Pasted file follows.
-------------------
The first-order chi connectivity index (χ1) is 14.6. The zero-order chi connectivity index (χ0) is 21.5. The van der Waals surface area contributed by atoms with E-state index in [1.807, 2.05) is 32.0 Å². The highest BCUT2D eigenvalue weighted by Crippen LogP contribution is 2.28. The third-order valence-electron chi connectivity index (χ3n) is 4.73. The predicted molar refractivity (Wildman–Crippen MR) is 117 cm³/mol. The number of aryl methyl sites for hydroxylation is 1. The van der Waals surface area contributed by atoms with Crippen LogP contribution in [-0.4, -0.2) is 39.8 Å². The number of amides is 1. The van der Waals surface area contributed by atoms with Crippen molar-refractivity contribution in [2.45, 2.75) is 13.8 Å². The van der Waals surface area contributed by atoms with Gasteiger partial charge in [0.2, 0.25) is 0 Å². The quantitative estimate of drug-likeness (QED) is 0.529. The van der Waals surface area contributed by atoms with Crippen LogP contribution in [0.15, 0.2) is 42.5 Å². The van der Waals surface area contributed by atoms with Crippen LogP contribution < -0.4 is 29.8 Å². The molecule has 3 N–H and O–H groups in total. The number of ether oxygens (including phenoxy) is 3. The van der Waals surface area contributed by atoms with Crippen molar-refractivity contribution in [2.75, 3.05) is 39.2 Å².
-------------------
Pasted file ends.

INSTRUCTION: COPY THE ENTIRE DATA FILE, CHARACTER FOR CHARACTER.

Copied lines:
The first-order chi connectivity index (χ1) is 14.6. The zero-order chi connectivity index (χ0) is 21.5. The van der Waals surface area contributed by atoms with E-state index in [1.807, 2.05) is 32.0 Å². The highest BCUT2D eigenvalue weighted by Crippen LogP contribution is 2.28. The third-order valence-electron chi connectivity index (χ3n) is 4.73. The predicted molar refractivity (Wildman–Crippen MR) is 117 cm³/mol. The number of aryl methyl sites for hydroxylation is 1. The van der Waals surface area contributed by atoms with Crippen LogP contribution in [-0.4, -0.2) is 39.8 Å². The number of amides is 1. The van der Waals surface area contributed by atoms with Crippen molar-refractivity contribution in [2.45, 2.75) is 13.8 Å². The van der Waals surface area contributed by atoms with Gasteiger partial charge in [0.2, 0.25) is 0 Å². The quantitative estimate of drug-likeness (QED) is 0.529. The van der Waals surface area contributed by atoms with Crippen LogP contribution in [0.15, 0.2) is 42.5 Å². The van der Waals surface area contributed by atoms with Crippen LogP contribution < -0.4 is 29.8 Å². The molecule has 3 N–H and O–H groups in total. The number of ether oxygens (including phenoxy) is 3. The van der Waals surface area contributed by atoms with Crippen molar-refractivity contribution in [2.75, 3.05) is 39.2 Å².